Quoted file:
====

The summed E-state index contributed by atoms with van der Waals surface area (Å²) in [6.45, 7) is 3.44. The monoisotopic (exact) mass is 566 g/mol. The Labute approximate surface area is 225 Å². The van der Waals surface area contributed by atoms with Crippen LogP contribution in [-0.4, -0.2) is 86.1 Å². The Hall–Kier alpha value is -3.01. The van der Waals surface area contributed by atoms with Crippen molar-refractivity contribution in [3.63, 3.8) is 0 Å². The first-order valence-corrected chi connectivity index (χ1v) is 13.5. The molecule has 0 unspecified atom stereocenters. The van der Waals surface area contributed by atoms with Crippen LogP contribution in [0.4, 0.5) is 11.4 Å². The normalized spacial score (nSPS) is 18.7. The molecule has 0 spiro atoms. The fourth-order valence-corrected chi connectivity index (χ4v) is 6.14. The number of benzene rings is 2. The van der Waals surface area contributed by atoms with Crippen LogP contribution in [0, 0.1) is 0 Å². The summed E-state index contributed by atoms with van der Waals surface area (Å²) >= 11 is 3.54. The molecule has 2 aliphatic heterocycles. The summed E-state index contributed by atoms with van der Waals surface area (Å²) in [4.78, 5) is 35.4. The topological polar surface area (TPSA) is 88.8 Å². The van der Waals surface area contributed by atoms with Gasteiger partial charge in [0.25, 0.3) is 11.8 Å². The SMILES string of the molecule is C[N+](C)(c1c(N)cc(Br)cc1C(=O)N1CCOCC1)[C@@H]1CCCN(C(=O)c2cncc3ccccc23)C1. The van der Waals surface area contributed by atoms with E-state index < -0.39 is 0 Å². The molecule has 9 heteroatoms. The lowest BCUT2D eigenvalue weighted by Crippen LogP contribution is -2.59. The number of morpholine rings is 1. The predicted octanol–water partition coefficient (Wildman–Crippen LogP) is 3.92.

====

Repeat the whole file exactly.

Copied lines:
The summed E-state index contributed by atoms with van der Waals surface area (Å²) in [6.45, 7) is 3.44. The monoisotopic (exact) mass is 566 g/mol. The Labute approximate surface area is 225 Å². The van der Waals surface area contributed by atoms with Crippen LogP contribution in [-0.4, -0.2) is 86.1 Å². The Hall–Kier alpha value is -3.01. The van der Waals surface area contributed by atoms with Crippen molar-refractivity contribution in [3.63, 3.8) is 0 Å². The first-order valence-corrected chi connectivity index (χ1v) is 13.5. The molecule has 0 unspecified atom stereocenters. The van der Waals surface area contributed by atoms with Crippen LogP contribution in [0.4, 0.5) is 11.4 Å². The normalized spacial score (nSPS) is 18.7. The molecule has 0 spiro atoms. The fourth-order valence-corrected chi connectivity index (χ4v) is 6.14. The number of benzene rings is 2. The van der Waals surface area contributed by atoms with Crippen LogP contribution in [0, 0.1) is 0 Å². The summed E-state index contributed by atoms with van der Waals surface area (Å²) >= 11 is 3.54. The molecule has 2 aliphatic heterocycles. The summed E-state index contributed by atoms with van der Waals surface area (Å²) in [4.78, 5) is 35.4. The topological polar surface area (TPSA) is 88.8 Å². The van der Waals surface area contributed by atoms with Gasteiger partial charge in [0.25, 0.3) is 11.8 Å². The SMILES string of the molecule is C[N+](C)(c1c(N)cc(Br)cc1C(=O)N1CCOCC1)[C@@H]1CCCN(C(=O)c2cncc3ccccc23)C1. The van der Waals surface area contributed by atoms with E-state index < -0.39 is 0 Å². The molecule has 9 heteroatoms. The lowest BCUT2D eigenvalue weighted by Crippen LogP contribution is -2.59. The number of morpholine rings is 1. The predicted octanol–water partition coefficient (Wildman–Crippen LogP) is 3.92.